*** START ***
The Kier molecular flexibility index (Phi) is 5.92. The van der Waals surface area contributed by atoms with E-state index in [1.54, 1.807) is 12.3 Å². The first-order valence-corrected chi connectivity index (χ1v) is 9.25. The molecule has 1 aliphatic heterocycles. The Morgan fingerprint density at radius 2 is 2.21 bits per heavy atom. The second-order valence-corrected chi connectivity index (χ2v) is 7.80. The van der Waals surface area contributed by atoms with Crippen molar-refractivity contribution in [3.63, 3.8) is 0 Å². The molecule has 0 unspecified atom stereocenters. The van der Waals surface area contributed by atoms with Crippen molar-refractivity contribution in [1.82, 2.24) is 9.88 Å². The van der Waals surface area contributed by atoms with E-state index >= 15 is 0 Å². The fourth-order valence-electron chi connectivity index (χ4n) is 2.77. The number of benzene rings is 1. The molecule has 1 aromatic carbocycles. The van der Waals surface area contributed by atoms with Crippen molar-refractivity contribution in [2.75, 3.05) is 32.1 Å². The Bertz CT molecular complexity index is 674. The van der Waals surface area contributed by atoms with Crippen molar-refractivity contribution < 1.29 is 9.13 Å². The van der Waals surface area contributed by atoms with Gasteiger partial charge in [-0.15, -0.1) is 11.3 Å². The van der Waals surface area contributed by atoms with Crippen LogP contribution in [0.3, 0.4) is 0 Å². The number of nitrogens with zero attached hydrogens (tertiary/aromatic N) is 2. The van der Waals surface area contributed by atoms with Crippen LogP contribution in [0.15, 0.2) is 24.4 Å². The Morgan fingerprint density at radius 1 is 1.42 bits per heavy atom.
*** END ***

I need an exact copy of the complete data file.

The Kier molecular flexibility index (Phi) is 5.92. The van der Waals surface area contributed by atoms with E-state index in [1.54, 1.807) is 12.3 Å². The first-order valence-corrected chi connectivity index (χ1v) is 9.25. The molecule has 1 aliphatic heterocycles. The Morgan fingerprint density at radius 2 is 2.21 bits per heavy atom. The second-order valence-corrected chi connectivity index (χ2v) is 7.80. The van der Waals surface area contributed by atoms with Crippen molar-refractivity contribution in [3.63, 3.8) is 0 Å². The molecule has 0 unspecified atom stereocenters. The van der Waals surface area contributed by atoms with Crippen molar-refractivity contribution in [1.82, 2.24) is 9.88 Å². The van der Waals surface area contributed by atoms with E-state index >= 15 is 0 Å². The fourth-order valence-electron chi connectivity index (χ4n) is 2.77. The number of benzene rings is 1. The molecule has 1 aromatic carbocycles. The van der Waals surface area contributed by atoms with Crippen molar-refractivity contribution in [2.75, 3.05) is 32.1 Å². The Bertz CT molecular complexity index is 674. The van der Waals surface area contributed by atoms with Crippen molar-refractivity contribution < 1.29 is 9.13 Å². The van der Waals surface area contributed by atoms with Gasteiger partial charge in [-0.15, -0.1) is 11.3 Å². The van der Waals surface area contributed by atoms with Crippen LogP contribution in [0.3, 0.4) is 0 Å². The number of nitrogens with zero attached hydrogens (tertiary/aromatic N) is 2. The van der Waals surface area contributed by atoms with Crippen LogP contribution in [0.15, 0.2) is 24.4 Å². The Morgan fingerprint density at radius 1 is 1.42 bits per heavy atom.